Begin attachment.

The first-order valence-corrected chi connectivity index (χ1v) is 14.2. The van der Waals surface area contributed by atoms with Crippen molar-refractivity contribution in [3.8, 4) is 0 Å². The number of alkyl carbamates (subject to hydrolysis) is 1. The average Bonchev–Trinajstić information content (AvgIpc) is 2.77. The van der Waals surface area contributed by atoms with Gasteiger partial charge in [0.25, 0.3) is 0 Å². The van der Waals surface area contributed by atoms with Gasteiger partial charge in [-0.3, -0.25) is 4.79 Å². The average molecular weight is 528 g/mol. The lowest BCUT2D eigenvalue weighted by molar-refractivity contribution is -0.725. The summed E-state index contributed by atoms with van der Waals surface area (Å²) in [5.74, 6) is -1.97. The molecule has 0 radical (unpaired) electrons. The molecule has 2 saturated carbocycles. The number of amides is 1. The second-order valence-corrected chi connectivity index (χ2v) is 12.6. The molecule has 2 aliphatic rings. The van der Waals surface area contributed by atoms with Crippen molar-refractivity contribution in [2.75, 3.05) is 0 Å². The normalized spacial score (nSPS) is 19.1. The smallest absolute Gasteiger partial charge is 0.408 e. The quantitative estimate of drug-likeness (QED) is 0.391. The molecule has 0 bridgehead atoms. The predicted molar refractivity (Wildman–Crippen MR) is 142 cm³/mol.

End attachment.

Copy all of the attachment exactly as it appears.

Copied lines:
The first-order valence-corrected chi connectivity index (χ1v) is 14.2. The van der Waals surface area contributed by atoms with Crippen molar-refractivity contribution in [3.8, 4) is 0 Å². The number of alkyl carbamates (subject to hydrolysis) is 1. The average Bonchev–Trinajstić information content (AvgIpc) is 2.77. The van der Waals surface area contributed by atoms with Gasteiger partial charge in [0.25, 0.3) is 0 Å². The van der Waals surface area contributed by atoms with Gasteiger partial charge in [-0.3, -0.25) is 4.79 Å². The average molecular weight is 528 g/mol. The lowest BCUT2D eigenvalue weighted by molar-refractivity contribution is -0.725. The summed E-state index contributed by atoms with van der Waals surface area (Å²) in [5.74, 6) is -1.97. The molecule has 0 radical (unpaired) electrons. The molecule has 2 saturated carbocycles. The number of amides is 1. The second-order valence-corrected chi connectivity index (χ2v) is 12.6. The molecule has 2 aliphatic rings. The van der Waals surface area contributed by atoms with Crippen molar-refractivity contribution in [2.75, 3.05) is 0 Å². The normalized spacial score (nSPS) is 19.1. The smallest absolute Gasteiger partial charge is 0.408 e. The quantitative estimate of drug-likeness (QED) is 0.391. The molecule has 0 bridgehead atoms. The predicted molar refractivity (Wildman–Crippen MR) is 142 cm³/mol.